NCAA

George Mason's Copes takes center stage

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George Mason's Copes takes center stage

With frontcourt stalwarts Ryan Pearson and Mike Morrison having graduated, George Mason men's basketball program has a sizable interior hole.

Wide-bodied rising sophomore Erik Copes is poised to fill it.

The highest rated college basketball prospect ever to suit up for the Fairfax program, the 6-foot-8, 245-pound Copes flashed his defensive presence credentials throughout his freshman season. Seven blocks in a single half against Drexel comes to mind.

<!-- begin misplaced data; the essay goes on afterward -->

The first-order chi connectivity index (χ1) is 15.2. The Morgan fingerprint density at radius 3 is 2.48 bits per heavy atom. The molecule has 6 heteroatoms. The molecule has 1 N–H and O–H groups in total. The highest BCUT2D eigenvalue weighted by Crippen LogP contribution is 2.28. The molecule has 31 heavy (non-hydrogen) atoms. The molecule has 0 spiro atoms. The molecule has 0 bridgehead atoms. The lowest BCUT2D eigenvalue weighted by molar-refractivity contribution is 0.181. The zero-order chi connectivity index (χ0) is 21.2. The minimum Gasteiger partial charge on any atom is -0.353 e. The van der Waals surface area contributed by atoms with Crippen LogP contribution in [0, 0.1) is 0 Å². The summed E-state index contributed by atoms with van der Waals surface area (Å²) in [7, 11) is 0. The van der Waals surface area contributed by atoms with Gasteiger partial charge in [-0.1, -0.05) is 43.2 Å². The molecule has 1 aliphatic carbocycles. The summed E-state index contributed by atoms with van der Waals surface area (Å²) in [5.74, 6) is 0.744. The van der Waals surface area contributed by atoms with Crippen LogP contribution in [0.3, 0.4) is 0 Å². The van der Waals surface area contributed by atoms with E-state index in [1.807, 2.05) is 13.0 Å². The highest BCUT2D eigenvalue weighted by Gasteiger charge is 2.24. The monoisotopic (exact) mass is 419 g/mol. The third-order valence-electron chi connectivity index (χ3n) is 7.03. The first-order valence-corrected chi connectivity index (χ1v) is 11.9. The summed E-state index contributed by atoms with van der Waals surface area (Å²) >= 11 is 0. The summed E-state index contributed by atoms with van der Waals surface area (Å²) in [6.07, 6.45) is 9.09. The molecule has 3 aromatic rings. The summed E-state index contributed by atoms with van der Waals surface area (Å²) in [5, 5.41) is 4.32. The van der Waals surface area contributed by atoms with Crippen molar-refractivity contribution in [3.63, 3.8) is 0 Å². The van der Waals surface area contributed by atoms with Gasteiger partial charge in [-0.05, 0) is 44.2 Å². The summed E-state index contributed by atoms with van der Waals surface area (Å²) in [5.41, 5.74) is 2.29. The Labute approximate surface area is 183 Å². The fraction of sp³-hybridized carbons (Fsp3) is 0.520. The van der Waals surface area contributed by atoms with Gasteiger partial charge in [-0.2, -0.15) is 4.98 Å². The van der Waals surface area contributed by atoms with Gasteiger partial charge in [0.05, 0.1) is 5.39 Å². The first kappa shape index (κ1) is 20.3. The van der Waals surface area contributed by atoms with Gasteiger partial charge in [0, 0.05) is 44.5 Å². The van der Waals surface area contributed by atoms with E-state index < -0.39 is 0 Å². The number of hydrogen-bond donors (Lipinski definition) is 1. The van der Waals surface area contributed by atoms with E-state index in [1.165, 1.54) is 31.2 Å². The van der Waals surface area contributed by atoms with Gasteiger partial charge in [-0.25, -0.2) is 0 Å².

On a team missing three starters from last season's 24-win team, on a team without a senior in the primary rotation, opportunity exists for new focal points to emerge. Outside of wing scorer Sherrod Wright, Copes tops that particular list.

"If he stays healthy, I think he has a chance to be that breakout guy," said George Mason coach Paul Hewitt, referring to both Copes' defensive-presence upside plus the concussion and hip injury that limited the Philadelphia native in stretches last season.

Copes averaged nearly two blocked shots a game despite playing only 15 minutes per contest, a number limited in part because of that upperclassman duo. Offensively, we can charitably deem Copes' skill set as raw; rarely did he score (3.3 points) on anything other than a dunk or putback, tallied only three assists and his free throw percentage was a paltry 41.9 percent.